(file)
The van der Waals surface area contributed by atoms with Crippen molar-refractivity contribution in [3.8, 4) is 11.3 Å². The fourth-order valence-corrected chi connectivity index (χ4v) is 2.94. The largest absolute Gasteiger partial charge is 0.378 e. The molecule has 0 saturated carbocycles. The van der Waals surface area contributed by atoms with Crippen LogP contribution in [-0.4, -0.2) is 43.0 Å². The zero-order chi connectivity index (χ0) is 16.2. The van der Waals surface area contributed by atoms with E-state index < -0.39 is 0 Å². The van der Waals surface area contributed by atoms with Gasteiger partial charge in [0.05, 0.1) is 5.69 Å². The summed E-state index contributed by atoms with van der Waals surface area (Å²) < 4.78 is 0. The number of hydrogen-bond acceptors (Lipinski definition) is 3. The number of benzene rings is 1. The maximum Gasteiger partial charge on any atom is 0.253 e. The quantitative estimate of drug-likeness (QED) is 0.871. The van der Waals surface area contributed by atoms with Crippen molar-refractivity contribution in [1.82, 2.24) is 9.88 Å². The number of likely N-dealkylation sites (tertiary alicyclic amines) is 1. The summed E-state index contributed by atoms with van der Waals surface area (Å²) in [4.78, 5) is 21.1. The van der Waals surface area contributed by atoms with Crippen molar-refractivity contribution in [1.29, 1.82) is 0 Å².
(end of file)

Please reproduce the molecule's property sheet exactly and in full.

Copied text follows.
The van der Waals surface area contributed by atoms with Crippen molar-refractivity contribution in [3.8, 4) is 11.3 Å². The fourth-order valence-corrected chi connectivity index (χ4v) is 2.94. The largest absolute Gasteiger partial charge is 0.378 e. The molecule has 0 saturated carbocycles. The van der Waals surface area contributed by atoms with Crippen LogP contribution in [-0.4, -0.2) is 43.0 Å². The zero-order chi connectivity index (χ0) is 16.2. The van der Waals surface area contributed by atoms with E-state index < -0.39 is 0 Å². The van der Waals surface area contributed by atoms with Gasteiger partial charge in [0.05, 0.1) is 5.69 Å². The summed E-state index contributed by atoms with van der Waals surface area (Å²) < 4.78 is 0. The number of hydrogen-bond acceptors (Lipinski definition) is 3. The number of benzene rings is 1. The maximum Gasteiger partial charge on any atom is 0.253 e. The quantitative estimate of drug-likeness (QED) is 0.871. The van der Waals surface area contributed by atoms with Crippen molar-refractivity contribution in [1.82, 2.24) is 9.88 Å². The number of likely N-dealkylation sites (tertiary alicyclic amines) is 1. The summed E-state index contributed by atoms with van der Waals surface area (Å²) in [4.78, 5) is 21.1. The van der Waals surface area contributed by atoms with Crippen molar-refractivity contribution in [1.29, 1.82) is 0 Å².